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Guidelines for Measuring Circular Economy (Part A: Conceptual Framework, Indicators and Measurement Framework)

Guidelines for Measuring Circular Economy

In the past two decades, many countries and the European Union have been orienting their waste and materials management policies towards preventive and integrated approaches, with emphasis on the life-cycle and supply chains of materials and products. Policy initiatives aimed at establishing a circular economy (CE) have increased as an essential contribution to a sustainable, low carbon, resource efficient and competitive economy. These developments brought about strong demands for reliable information on a circular economy and raised questions as to the adequacy of the statistics and indicators currently available for effectively supporting national policies and international work. To address these questions, UNECE and OECD joined forces to provide common guidelines for measuring progress.

The type and scope of the information needed to support circular economy (CE) policies depend on how a CE is defined and on the purpose for which the information is needed (for example, policy development, policy monitoring and evaluation, awareness raising, communication, participation). They also depend on whether the information is to be used in international work or to support national policies and initiatives.

There is no single or internationally agreed upon definition of a circular economy. But the definitions used by countries, international institutions and NGOs have many common elements. In all definitions the notion of material circularity is key. Definitions also tend to include reduced demand for certain natural resources and the materials and products derived from them.

This publication clarifies the conceptual understanding of a circular economy from both the policy and the monitoring perspectives. The starting point is a short “headline definition” which highlights the interrelated features of all circular economy definitions: maintaining the value of materials in the economy for as long as possible whilst ensuring a positive outcome to society, and preserving natural capital (natural resources, environmental quality) and human health. The conceptual framework has four main components (material life cycle and value chain, interactions with the environment, socio-economic opportunities, and responses and actions). It is complemented with an initial set of indicators for monitoring progress towards a circular economy and a monitoring framework which discusses important measurement considerations, in particular the use of the System of Environmental Economic Accounting (SEEA) for measuring circular economy. The document also includes examples of measurement frameworks used by countries and other regional and national case examples on measuring the circular economy.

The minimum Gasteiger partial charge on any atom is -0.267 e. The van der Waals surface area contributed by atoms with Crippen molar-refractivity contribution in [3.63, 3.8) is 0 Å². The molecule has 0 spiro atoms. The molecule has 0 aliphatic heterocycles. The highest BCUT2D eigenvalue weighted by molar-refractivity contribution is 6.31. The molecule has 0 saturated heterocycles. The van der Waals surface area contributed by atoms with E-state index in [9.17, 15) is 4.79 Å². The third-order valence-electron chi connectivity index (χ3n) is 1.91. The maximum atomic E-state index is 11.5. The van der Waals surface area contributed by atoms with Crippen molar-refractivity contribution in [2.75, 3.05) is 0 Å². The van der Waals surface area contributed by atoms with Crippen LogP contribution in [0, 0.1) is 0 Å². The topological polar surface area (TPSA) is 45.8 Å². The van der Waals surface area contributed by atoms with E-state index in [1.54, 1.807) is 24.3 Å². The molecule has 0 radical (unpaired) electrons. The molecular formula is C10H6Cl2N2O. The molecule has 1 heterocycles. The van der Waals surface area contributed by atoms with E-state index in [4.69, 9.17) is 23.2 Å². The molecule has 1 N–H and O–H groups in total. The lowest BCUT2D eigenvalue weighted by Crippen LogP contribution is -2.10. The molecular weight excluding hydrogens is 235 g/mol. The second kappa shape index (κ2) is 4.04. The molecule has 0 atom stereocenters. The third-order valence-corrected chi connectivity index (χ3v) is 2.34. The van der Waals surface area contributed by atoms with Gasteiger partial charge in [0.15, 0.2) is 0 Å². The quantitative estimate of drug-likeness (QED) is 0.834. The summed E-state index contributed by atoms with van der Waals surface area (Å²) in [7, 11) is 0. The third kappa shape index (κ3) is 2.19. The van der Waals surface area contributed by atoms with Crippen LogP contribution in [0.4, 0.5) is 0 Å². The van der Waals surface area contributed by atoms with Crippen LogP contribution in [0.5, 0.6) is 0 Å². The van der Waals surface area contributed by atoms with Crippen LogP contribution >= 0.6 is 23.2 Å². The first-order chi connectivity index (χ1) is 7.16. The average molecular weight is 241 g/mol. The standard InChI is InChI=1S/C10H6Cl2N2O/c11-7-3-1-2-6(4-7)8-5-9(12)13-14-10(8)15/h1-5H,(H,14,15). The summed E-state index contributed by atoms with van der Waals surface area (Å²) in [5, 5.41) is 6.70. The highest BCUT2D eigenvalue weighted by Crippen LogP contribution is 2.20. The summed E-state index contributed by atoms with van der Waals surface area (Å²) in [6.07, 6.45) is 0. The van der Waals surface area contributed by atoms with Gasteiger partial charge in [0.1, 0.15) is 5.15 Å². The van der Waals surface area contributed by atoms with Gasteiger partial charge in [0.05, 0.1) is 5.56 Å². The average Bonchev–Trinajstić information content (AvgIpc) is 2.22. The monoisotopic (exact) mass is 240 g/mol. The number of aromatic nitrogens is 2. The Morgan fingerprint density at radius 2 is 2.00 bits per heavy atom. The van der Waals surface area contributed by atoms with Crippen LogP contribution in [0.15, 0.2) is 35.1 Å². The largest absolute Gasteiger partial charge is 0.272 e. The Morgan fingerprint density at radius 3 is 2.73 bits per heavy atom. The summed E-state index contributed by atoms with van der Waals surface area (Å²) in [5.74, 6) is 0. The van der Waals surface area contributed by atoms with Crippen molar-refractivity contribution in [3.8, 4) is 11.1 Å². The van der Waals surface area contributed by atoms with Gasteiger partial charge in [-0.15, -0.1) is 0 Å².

The Conference of European Statisticians (CES) endorsed this “CES Guidelines for Measuring Circular Economy, Part A: Conceptual Framework, Indicators and Measurement Framework” at its seventy-first plenary session which was held from 22–23 June 2023 in Geneva, Switzerland.

It will be complemented with Part B which will provide practical guidance for producing and using statistics to produce the core indicators, the required institutional collaboration and national case examples. Part B is planned to help National Statistical Offices to better understand which elements of the conceptual framework and which of the proposed indicators fall in their responsibility.